Although Mitchell automobiles hailed from Racine, Wisconsin, USA, this shot was taken far from their homeland – in ‘Olde England’, not the new one. Having said that, it is though about as close as it is possible to get in mainland Britain to America, given that the location is about 5 miles north of Land’s End, specifically at Botallack Tin Mine. This had been started in 1815 and it closed 80 years later, but intermittent activity continued there until 1914. The mine buildings were perched on the very edge of the cliff that descends into the waters of the Atlantic and eventually some of the workings extended westwards for a fair distance beneath the Ocean.
Why the photograph was taken is not known, nor precisely when, but as the car appears to be a 1910 model and it looks to be in good condition apart from the bent front mudguard, then it must have been around that date. We can assume that most of the workforce were present and perhaps it is the mine-owner who is at the wheel of the car, although why he should have chosen a Mitchell is also not known.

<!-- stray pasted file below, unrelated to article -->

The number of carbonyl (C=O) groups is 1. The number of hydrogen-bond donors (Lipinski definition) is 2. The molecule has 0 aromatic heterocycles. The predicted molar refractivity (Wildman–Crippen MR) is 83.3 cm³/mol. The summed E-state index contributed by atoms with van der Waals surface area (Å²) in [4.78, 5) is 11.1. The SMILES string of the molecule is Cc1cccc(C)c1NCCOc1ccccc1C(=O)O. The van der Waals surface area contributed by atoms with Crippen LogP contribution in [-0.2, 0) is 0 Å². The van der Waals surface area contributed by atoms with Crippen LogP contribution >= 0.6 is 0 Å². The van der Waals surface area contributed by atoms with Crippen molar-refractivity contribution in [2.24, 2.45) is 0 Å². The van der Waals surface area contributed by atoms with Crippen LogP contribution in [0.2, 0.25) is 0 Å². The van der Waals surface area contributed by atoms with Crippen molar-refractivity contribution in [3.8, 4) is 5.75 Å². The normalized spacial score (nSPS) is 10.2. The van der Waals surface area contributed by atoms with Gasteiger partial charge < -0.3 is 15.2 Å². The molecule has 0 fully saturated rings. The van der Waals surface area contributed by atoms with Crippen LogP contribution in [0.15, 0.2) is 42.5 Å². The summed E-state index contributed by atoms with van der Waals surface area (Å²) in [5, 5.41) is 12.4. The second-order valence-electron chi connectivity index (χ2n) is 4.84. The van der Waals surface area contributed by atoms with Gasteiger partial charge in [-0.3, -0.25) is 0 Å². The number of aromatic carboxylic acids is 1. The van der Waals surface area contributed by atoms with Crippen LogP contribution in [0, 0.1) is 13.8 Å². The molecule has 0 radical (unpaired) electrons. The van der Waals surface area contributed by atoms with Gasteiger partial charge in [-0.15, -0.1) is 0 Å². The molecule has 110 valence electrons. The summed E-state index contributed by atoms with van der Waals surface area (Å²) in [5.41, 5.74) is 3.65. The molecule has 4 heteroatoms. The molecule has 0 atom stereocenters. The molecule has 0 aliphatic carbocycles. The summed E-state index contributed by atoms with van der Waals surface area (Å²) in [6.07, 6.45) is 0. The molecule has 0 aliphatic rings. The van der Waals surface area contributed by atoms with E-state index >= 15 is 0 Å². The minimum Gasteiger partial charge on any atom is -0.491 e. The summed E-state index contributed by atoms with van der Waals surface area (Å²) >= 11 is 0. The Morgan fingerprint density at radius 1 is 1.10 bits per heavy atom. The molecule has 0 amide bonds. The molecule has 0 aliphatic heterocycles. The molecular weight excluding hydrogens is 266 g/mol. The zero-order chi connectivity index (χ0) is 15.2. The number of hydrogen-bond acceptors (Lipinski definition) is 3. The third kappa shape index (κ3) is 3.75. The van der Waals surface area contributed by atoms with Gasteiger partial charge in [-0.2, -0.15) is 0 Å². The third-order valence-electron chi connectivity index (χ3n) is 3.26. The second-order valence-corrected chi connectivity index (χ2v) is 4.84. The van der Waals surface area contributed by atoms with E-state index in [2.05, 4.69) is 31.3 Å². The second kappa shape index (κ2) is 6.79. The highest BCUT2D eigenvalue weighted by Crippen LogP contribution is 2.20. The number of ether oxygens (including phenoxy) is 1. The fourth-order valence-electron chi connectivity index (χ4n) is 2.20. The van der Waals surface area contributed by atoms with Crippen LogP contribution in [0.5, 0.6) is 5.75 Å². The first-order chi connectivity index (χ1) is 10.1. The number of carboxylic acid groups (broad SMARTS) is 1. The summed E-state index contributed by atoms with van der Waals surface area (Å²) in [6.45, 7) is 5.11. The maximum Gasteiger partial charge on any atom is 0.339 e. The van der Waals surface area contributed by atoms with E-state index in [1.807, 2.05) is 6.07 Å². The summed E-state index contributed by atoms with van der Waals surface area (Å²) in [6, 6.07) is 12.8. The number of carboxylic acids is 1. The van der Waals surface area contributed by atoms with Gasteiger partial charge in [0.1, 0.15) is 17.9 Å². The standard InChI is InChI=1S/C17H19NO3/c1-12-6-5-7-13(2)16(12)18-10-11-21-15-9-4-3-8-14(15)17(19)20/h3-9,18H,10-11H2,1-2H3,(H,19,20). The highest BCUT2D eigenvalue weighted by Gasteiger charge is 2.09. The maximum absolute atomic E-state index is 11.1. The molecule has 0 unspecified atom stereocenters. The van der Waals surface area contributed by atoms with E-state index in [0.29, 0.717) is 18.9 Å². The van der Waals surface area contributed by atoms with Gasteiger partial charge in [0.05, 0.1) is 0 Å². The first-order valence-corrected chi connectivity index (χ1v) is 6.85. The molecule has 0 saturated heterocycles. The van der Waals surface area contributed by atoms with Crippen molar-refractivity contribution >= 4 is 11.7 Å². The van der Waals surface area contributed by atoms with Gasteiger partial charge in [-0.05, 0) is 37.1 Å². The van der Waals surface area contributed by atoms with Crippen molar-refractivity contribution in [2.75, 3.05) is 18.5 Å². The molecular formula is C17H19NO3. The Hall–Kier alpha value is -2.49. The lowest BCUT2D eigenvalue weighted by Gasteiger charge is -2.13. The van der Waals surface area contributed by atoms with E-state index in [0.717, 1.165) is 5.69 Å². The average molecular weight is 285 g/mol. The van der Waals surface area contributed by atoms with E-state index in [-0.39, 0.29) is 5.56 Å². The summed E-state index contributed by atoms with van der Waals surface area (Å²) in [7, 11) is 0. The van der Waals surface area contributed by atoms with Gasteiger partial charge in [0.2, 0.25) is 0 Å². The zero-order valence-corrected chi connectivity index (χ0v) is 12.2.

In its 1910 adverts Mitchell stated that it had been in the automobile business for 10 years and general engineering for 86 years, but certainly the first figure is a trifle exaggerated as Mitchell cars were not offered for sale until 1903. In 1906 the firm announced that all sales would take place direct from the factory, not via dealers, and this would enable prices to be kept down, but by 1910 there was a ‘European Branch’ in Paris and agencies in Britain.
For the 1910 season the appearance of the cars was changed and this included the adoption of a Mercédès-shaped radiator and straps for the bonnet, which makes identification of this example reasonably straightforward. Despite the nature of the firm’s advertising, which for a time was a full-page announcement in the British journals, production was never large with just over 5,600 cars made in 1910. After several changes of ownership and the company name, the business closed in 1923.